The West Coast's tallest residential building is the subject of a new scientific seismic study. The U.S. Geological Survey installed an extensive network of sensors in the 605-foot-tall project, One Rincon Hill, in order to monitor the performance of the building in the earthquake zone.
A total of 72 accelerometers were installed in the 64-story building in recent weeks. They allow scientists to model exactly how the building sways and flexes during a major seismic event.
The building, completed in 2008, was designed to deal with the demands of the Bay area’s infamous seismic activity.
"The One Rincon Hill building has one of the most structurally advanced designs of any building in the United States," California Geological Survey spokesperson John Parrish told local reporters.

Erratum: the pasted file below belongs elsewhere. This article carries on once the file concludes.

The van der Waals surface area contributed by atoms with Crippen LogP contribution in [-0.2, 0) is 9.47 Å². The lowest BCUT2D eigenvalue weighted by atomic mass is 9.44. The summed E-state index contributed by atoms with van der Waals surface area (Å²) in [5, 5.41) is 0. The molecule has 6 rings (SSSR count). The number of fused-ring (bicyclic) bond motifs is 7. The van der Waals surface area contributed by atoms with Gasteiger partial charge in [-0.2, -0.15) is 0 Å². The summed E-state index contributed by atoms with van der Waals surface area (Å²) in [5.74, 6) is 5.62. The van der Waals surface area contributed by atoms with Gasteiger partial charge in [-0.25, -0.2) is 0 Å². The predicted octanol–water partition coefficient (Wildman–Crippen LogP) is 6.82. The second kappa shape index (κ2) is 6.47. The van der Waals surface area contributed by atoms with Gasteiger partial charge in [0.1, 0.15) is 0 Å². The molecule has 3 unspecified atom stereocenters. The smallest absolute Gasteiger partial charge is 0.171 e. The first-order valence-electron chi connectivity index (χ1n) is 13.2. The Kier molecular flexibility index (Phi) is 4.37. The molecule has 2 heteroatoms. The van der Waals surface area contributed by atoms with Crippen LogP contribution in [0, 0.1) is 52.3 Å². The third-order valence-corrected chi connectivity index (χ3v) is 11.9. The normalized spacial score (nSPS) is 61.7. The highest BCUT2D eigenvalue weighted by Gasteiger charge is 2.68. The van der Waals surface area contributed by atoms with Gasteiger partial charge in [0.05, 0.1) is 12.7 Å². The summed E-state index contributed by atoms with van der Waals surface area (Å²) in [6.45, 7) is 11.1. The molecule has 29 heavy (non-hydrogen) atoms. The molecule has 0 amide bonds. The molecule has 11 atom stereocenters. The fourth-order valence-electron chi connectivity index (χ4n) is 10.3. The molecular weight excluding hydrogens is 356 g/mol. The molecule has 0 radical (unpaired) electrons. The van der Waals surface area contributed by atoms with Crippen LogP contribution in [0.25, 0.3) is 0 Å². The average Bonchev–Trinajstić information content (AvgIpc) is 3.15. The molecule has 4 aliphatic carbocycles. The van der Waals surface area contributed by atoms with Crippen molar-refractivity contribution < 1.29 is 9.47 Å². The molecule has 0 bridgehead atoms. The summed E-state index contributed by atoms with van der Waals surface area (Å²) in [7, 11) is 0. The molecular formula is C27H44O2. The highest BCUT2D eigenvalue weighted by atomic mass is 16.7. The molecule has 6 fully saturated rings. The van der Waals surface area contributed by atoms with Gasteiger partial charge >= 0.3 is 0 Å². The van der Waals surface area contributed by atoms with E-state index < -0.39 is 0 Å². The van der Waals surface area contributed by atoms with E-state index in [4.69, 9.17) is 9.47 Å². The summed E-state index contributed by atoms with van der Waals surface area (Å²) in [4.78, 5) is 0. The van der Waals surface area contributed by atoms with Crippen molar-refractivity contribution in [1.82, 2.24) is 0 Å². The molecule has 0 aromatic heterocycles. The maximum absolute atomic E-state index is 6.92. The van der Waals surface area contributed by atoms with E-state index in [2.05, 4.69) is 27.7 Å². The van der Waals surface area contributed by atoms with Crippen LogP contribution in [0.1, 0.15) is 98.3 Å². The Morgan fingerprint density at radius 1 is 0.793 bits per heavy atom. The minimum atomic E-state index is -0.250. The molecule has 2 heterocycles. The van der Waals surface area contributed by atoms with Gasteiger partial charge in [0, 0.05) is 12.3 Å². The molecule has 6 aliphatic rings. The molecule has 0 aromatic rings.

To handle a magnitude 6.7 or greater earthquake, the building was designed with an outrigger system that redistributes the seismic loads away from the rest of the structural system.
The building's structural engineers, Magnusson Klemencic Associates, advised researchers about locating the sensors to capture the most valuable information about the building's movements, according to local media.